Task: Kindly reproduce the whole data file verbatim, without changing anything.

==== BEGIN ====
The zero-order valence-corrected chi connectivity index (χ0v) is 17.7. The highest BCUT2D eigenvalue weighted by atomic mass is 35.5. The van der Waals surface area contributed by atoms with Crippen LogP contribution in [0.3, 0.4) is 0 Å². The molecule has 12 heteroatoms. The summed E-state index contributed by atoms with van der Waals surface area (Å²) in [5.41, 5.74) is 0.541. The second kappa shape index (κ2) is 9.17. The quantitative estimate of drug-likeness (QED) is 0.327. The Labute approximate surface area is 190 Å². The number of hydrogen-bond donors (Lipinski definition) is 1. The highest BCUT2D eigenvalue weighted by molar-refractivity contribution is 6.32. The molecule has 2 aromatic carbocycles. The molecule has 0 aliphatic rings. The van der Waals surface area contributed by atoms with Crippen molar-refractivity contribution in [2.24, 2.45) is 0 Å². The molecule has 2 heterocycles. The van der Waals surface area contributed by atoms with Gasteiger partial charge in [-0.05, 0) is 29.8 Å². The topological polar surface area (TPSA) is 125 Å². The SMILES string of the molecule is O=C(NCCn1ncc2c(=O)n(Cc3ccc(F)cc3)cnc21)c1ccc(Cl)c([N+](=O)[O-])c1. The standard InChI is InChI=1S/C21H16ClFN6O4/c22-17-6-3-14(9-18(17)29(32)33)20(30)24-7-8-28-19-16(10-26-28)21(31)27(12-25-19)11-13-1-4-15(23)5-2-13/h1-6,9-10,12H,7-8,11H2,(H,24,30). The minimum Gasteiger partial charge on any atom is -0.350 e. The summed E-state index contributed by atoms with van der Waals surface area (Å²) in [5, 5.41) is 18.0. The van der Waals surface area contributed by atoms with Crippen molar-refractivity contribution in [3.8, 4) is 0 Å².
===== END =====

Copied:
The zero-order valence-corrected chi connectivity index (χ0v) is 17.7. The highest BCUT2D eigenvalue weighted by atomic mass is 35.5. The van der Waals surface area contributed by atoms with Crippen LogP contribution in [0.3, 0.4) is 0 Å². The molecule has 12 heteroatoms. The summed E-state index contributed by atoms with van der Waals surface area (Å²) in [5.41, 5.74) is 0.541. The second kappa shape index (κ2) is 9.17. The quantitative estimate of drug-likeness (QED) is 0.327. The Labute approximate surface area is 190 Å². The number of hydrogen-bond donors (Lipinski definition) is 1. The highest BCUT2D eigenvalue weighted by molar-refractivity contribution is 6.32. The molecule has 2 aromatic carbocycles. The molecule has 0 aliphatic rings. The van der Waals surface area contributed by atoms with Crippen molar-refractivity contribution in [2.24, 2.45) is 0 Å². The molecule has 2 heterocycles. The van der Waals surface area contributed by atoms with Gasteiger partial charge in [-0.05, 0) is 29.8 Å². The topological polar surface area (TPSA) is 125 Å². The SMILES string of the molecule is O=C(NCCn1ncc2c(=O)n(Cc3ccc(F)cc3)cnc21)c1ccc(Cl)c([N+](=O)[O-])c1. The standard InChI is InChI=1S/C21H16ClFN6O4/c22-17-6-3-14(9-18(17)29(32)33)20(30)24-7-8-28-19-16(10-26-28)21(31)27(12-25-19)11-13-1-4-15(23)5-2-13/h1-6,9-10,12H,7-8,11H2,(H,24,30). The minimum Gasteiger partial charge on any atom is -0.350 e. The summed E-state index contributed by atoms with van der Waals surface area (Å²) in [5, 5.41) is 18.0. The van der Waals surface area contributed by atoms with Crippen molar-refractivity contribution in [3.8, 4) is 0 Å².